A prenup might be a good idea even if you don’t have movie star money. You should consider a prenuptial agreement if:

  • You own a business.
  • You expect to receive a significant inheritance.
  • You have assets such as retirement accounts, a home or stocks.
  • You have children from a previous relationship.
  • You don’t make a lot of money now, but you expect your future earnings to be significant (for example, you are currently in law school or medical school).
  • You have more unusual assets that you want to protect (for example, you are an author or musician who owns the copyright to your creative works, you have a collection of valuable art, etc.).
  • One half of a couple has significant debt.

A well-crafted prenuptial agreement will specify how these assets and liabilities will be handled if a marriage ends.

The Well-Crafted Prenup

Just having a signed agreement between two parties doesn’t necessarily mean that you have a valid prenup. For your agreement to be enforceable, you need to do certain things:

  • Sign the agreement well before the wedding. If a prenup was signed just days before a marriage, it may look like one party was coerced into the agreement.
  • Fully disclose all your financial information. If one person withholds information, it could make the prenup unenforceable.
  • Make sure your prenup is equitable. Courts may not look fondly on an agreement that leaves one party completely broke. For example, even if one person waives his or her right to alimony payments, a court could still decide to award those payments if it determines that’s the fairest option.
  • Keep it reasonable. Don’t include frivolous, non-financial demands in your prenup, such as clauses that require one spouse to not gain weight, specify where to spend holidays or dictate how children will be raised. Prenups that contain these types of clauses may be invalidated. You also can’t make decisions about child support or custody in a prenup, since those issues are decided separately by the courts.
  • Hire a lawyer. Informal agreements are far less likely to be enforceable. Each party should hire their own lawyer who looks out for their own interests and is familiar with marital laws in their state. The lawyers can then work together to hash out an agreement that works for both you and your fiancé.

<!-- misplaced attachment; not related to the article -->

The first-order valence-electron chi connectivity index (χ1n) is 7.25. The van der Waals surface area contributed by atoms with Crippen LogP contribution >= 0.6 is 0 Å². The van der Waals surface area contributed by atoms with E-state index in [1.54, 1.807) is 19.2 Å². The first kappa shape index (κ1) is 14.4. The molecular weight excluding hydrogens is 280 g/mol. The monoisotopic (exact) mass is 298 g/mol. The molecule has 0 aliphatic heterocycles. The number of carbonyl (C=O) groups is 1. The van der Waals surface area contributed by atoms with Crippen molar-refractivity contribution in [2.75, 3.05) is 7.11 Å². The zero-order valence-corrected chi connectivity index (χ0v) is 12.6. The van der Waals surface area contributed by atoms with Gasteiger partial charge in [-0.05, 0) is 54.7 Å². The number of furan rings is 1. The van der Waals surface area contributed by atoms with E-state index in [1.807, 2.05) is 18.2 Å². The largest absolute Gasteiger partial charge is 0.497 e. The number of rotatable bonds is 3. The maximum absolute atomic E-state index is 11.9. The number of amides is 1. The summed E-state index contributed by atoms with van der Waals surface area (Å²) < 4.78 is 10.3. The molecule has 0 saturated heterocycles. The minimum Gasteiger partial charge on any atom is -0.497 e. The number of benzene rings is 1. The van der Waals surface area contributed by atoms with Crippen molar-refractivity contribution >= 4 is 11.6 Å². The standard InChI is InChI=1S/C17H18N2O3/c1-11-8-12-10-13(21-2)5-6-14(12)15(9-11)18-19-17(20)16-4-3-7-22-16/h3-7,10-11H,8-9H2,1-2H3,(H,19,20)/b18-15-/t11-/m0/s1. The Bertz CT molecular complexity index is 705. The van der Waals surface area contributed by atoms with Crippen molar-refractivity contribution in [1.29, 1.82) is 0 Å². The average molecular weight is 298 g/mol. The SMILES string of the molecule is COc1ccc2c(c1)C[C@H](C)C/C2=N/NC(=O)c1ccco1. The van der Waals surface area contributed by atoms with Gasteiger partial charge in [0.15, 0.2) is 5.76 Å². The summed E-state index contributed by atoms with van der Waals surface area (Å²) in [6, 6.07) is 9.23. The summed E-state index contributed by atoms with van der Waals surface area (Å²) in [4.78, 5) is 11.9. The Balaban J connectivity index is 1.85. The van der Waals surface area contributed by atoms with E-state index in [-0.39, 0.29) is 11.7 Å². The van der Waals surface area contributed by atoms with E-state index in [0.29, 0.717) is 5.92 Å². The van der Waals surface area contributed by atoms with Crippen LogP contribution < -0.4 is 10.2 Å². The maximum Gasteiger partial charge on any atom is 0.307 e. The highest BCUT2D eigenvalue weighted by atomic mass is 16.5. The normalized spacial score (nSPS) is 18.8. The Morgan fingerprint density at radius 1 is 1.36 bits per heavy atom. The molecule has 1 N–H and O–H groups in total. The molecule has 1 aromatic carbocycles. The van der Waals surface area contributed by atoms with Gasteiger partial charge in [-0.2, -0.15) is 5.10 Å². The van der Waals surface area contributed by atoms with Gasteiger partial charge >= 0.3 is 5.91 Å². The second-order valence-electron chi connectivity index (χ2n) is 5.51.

Think About Finances Before You Say “I Do”

If you’re engaged or thinking about getting married, you should seriously consider sitting down with your partner and have a conversation about a prenup. This can be a sensitive topic, and it’s possible that your partner will react negatively when you raise the issue. If that’s the case, try explaining that a prenup is a way to minimize conflict and ensure that everyone is treated fairly in the unlikely event the marriage doesn’t work out, not a way of saying that a marriage is doomed to failure.

Even if you and your fiancé decide a prenup isn’t for you, having a conversation about it can allow you to talk about financial concerns—something that many couples fail to discuss before marriage. Bringing up issues of debt, assets and future earning potential now allows both of you to go into a marriage with eyes wide open, and can mean a smoother, happier partnership in the future.

Sources:

http://www.pewsocialtrends.org/2011/12/14/barely-half-of-u-s-adults-are-married-a-record-low/
http://ncfmr.bgsu.edu/pdf/family_profiles/file108695.pdf
http://www.bankrate.com/brm/prenup.asp
http://family.findlaw.com/marriage/what-can-and-cannot-be-included-in-prenuptial-agreements.html http://www.smartmoney.com/spend/family-money/i-do-however–13917/

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Simple Truth #4: Inflation and Taxes are Money’s Enemies (Saving and Investing are Money’s Friends)

Inflation and taxes

Inflation and taxes

Inflation and taxes can wreak havoc on the best-laid financial plans unless you arm yourself with the knowledge and tactics to prevent the most damage.